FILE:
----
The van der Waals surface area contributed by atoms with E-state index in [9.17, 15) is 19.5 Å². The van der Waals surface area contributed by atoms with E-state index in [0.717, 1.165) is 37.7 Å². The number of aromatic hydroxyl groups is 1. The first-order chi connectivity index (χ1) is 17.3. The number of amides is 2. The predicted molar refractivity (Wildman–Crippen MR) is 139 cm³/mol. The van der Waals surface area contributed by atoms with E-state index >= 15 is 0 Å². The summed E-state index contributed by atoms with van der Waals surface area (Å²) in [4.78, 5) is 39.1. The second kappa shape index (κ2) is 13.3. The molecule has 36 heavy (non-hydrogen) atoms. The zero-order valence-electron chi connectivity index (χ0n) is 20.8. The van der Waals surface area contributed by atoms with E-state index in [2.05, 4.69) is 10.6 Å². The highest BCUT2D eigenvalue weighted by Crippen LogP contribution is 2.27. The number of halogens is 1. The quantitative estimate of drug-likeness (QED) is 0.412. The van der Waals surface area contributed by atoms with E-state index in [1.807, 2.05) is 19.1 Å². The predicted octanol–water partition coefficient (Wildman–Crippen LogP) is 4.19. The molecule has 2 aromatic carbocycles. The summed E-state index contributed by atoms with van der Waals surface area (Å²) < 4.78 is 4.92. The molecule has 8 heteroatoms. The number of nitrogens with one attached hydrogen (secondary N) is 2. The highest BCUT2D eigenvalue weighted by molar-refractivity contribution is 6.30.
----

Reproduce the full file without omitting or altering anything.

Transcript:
The van der Waals surface area contributed by atoms with E-state index in [9.17, 15) is 19.5 Å². The van der Waals surface area contributed by atoms with E-state index in [0.717, 1.165) is 37.7 Å². The number of aromatic hydroxyl groups is 1. The first-order chi connectivity index (χ1) is 17.3. The number of amides is 2. The predicted molar refractivity (Wildman–Crippen MR) is 139 cm³/mol. The van der Waals surface area contributed by atoms with E-state index >= 15 is 0 Å². The summed E-state index contributed by atoms with van der Waals surface area (Å²) in [4.78, 5) is 39.1. The second kappa shape index (κ2) is 13.3. The molecule has 36 heavy (non-hydrogen) atoms. The zero-order valence-electron chi connectivity index (χ0n) is 20.8. The van der Waals surface area contributed by atoms with E-state index in [2.05, 4.69) is 10.6 Å². The highest BCUT2D eigenvalue weighted by Crippen LogP contribution is 2.27. The number of halogens is 1. The quantitative estimate of drug-likeness (QED) is 0.412. The van der Waals surface area contributed by atoms with E-state index in [1.807, 2.05) is 19.1 Å². The predicted octanol–water partition coefficient (Wildman–Crippen LogP) is 4.19. The molecule has 2 aromatic carbocycles. The summed E-state index contributed by atoms with van der Waals surface area (Å²) < 4.78 is 4.92. The molecule has 8 heteroatoms. The number of nitrogens with one attached hydrogen (secondary N) is 2. The highest BCUT2D eigenvalue weighted by molar-refractivity contribution is 6.30.